ITS 2330 - Linux III

Chapter 11: Managing Network Clients


This lesson takes place in week 12. Objectives important to this lesson:

  1. DHCP
  2. PAM
  3. LDAP

Chapter 11 begins with a discussion of DHCP, Dynamic Host Configuration Protocol, the method by which most computers receive an IP address on boot. In an IP network, each device needs a unique IP address. Assignment of these addresses takes some planning. First, there are two major approaches:

  • Static assignment - someone has to manually configure the address on each device, including workstations, servers, and printers. Unless your network is small, this is very painful.
  • Dynamic assignment - a server on the network can assign an address to workstations as they are powered up or as a user logs in to a network. You will still want to manually configure addresses on servers, printers, routers, and other network resource devices. However, you can automate the "manual" part (see below).

You may have to do this in a simulation for a certification test, so you should know how to open the Windows Network and Sharing Center, open the Status dialog of the Local Area Connection, open the Properties of that connection, and the Properties of the IPv4 stack.

Dynamic Host Configuration Protocol (DHCP) service allows us to dynamically assign IP addresses to hosts on an IP network. You need to understand that, as far as IP is concerned, "host" means any device on the network. It can also set the subnet mask, the default gateway, and the DNS server. Three methods for assigning addresses:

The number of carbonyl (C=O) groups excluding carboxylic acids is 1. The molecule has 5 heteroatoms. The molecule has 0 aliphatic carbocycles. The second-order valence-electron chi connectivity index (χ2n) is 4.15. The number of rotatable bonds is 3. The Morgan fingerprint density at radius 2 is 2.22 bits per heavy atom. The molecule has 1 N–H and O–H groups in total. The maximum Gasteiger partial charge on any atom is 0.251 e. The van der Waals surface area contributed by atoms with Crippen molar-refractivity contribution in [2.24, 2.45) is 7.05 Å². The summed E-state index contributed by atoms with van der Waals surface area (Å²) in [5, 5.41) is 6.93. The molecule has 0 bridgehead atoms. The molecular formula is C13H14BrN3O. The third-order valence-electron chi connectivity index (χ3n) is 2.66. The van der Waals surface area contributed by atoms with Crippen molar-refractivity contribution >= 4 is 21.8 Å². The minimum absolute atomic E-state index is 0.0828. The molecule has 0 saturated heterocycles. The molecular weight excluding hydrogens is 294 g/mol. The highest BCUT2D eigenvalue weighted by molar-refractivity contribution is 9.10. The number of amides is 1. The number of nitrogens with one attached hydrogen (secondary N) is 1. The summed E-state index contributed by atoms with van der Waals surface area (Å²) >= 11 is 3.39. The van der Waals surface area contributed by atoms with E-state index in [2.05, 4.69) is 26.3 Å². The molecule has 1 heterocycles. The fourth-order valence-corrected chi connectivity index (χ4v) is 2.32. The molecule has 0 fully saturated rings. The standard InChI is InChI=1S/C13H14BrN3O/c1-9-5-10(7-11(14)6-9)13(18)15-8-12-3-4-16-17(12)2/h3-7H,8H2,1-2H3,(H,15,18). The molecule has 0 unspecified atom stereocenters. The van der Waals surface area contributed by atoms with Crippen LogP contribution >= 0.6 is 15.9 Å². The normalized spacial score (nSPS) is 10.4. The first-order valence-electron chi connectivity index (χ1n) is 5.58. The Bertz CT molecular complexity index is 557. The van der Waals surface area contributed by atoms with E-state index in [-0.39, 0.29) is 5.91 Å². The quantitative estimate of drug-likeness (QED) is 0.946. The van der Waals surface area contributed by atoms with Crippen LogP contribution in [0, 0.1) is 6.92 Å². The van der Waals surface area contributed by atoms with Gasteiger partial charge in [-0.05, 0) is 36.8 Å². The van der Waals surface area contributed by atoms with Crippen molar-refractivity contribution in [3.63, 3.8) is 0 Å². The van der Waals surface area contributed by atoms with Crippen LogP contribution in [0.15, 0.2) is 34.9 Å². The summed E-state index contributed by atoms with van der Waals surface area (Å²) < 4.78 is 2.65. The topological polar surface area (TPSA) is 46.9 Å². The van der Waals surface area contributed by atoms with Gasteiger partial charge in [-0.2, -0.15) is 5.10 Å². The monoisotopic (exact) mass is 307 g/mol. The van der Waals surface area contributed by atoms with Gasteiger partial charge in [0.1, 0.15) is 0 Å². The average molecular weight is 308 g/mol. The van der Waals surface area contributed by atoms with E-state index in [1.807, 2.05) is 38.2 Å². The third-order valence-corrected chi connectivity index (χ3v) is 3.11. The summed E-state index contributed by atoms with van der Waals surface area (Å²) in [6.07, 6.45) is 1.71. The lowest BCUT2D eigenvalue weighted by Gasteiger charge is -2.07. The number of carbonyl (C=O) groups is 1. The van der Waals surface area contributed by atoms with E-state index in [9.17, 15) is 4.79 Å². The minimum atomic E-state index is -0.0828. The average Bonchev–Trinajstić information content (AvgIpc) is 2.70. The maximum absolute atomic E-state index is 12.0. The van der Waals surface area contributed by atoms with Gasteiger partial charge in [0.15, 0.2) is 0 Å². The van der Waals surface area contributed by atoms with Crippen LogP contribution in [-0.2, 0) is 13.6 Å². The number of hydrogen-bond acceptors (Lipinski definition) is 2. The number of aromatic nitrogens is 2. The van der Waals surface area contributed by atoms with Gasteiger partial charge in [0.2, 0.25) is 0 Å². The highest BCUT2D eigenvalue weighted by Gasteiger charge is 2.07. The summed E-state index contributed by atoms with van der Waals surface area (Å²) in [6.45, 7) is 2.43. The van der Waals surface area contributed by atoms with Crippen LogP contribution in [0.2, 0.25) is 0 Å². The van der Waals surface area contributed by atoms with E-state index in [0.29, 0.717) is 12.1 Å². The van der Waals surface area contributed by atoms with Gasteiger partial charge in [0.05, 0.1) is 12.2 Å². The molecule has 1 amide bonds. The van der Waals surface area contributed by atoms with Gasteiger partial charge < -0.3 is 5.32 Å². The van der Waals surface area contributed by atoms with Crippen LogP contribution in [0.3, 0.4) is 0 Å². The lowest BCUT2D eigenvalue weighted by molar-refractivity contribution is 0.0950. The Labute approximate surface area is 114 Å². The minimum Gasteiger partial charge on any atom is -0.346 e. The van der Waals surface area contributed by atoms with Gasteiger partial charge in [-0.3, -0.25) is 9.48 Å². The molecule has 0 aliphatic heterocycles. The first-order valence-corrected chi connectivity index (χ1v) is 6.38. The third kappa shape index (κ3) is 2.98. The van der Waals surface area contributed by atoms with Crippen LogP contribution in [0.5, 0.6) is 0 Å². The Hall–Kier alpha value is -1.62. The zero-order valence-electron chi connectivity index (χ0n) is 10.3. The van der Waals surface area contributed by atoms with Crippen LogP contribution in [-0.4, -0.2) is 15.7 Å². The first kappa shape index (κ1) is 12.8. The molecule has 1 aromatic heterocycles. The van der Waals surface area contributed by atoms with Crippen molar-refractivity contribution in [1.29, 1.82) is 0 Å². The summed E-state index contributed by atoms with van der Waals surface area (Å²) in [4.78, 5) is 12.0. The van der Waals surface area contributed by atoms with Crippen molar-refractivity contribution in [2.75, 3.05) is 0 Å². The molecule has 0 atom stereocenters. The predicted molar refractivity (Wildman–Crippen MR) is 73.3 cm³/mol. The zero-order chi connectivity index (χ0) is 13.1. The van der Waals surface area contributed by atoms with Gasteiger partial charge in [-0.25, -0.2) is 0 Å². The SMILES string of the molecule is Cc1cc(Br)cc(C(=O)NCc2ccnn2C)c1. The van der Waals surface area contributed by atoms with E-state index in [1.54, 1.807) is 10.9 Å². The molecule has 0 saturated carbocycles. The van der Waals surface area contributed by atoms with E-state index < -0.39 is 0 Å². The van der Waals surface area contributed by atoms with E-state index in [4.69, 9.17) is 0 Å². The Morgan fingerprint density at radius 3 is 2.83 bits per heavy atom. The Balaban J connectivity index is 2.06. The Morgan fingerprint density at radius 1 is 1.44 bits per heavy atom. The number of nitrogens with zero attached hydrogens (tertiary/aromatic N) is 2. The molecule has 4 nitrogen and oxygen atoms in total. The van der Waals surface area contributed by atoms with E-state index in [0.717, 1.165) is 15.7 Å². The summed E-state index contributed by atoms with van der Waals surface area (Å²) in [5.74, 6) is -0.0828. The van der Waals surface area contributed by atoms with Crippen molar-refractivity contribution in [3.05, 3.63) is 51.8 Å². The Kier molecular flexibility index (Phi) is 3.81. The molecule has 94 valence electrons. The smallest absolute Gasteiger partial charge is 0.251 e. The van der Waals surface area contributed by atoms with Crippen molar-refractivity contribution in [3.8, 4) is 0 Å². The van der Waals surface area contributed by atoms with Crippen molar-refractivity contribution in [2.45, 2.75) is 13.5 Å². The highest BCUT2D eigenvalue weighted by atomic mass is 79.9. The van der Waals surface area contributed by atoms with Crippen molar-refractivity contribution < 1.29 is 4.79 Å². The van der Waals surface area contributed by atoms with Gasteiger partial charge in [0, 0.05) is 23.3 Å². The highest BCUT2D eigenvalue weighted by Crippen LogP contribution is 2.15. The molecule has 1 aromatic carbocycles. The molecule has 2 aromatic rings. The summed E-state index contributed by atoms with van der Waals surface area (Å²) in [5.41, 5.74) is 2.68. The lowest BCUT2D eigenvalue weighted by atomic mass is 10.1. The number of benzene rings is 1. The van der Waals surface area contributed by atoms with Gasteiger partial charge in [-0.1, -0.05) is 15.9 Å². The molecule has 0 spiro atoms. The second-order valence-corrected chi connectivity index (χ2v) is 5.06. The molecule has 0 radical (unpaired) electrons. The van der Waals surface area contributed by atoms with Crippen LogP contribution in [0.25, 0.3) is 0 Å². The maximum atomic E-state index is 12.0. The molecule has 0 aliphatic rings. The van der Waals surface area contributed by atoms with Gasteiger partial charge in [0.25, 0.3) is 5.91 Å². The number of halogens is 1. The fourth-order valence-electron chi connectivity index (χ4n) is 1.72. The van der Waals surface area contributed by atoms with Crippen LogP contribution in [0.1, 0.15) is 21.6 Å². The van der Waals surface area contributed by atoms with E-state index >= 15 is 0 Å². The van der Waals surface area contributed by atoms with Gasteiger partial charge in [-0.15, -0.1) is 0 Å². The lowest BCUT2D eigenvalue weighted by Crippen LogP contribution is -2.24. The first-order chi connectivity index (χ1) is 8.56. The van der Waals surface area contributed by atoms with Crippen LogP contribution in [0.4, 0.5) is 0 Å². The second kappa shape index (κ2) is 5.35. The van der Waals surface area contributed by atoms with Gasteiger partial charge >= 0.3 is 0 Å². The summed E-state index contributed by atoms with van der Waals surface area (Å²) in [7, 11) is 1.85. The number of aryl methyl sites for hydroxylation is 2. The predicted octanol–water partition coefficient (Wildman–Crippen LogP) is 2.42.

• Automatic Allocation: DHCP assigns a permanent IP address to a host.
  • Dynamic Allocation: An IP address is assigned to a host for a limited period of time (or until the host relinquishes the address). Also called address leasing.
  • Manual Allocation: This method requires that you assign the address. DHCP simply delivers the address to the host. Read that carefully: you can make the assignment, but you tell the DHCP server to deliver it, so you don't have to visit the host yourself.

It is good to know what you may see if a DHCP server fails. Automatic Private IP Addressing (APIPA) could be described as a Windows error condition, if you are using DHCP on your Windows-based network. The first clue may be that a workstation cannot reach the Internet, because APIPA does not set a default gateway. What it does is to set a private IP address instead of one that matches your network scheme. It will be in the range - APIPA is meant to be a fallback method of assigning addresses. It will result in communications failures if some of your workstations have APIPA addresses, and others have DHCP assigned addresses. The two groups will essentially be on two different networks. APIPA addressing can only happen if DHCP fails, and if your workstations are configured to use APIPA as a fallback solution.

If a Windows workstation is configured for DHCP, but has an address in the APIPA range, try opening a command line interface and entering two commands:

ipconfig -release
ipconfig -renew

The first command tells the computer to let go of the lease it has (or thinks it has). The second command tells the computer to start a DHCP discover, offer, request, acknowledge sequence. These commands will have no effect if your DHCP server is not running, or is not reachable.

  • discover - a device makes a broadcast request for service from a DHCP server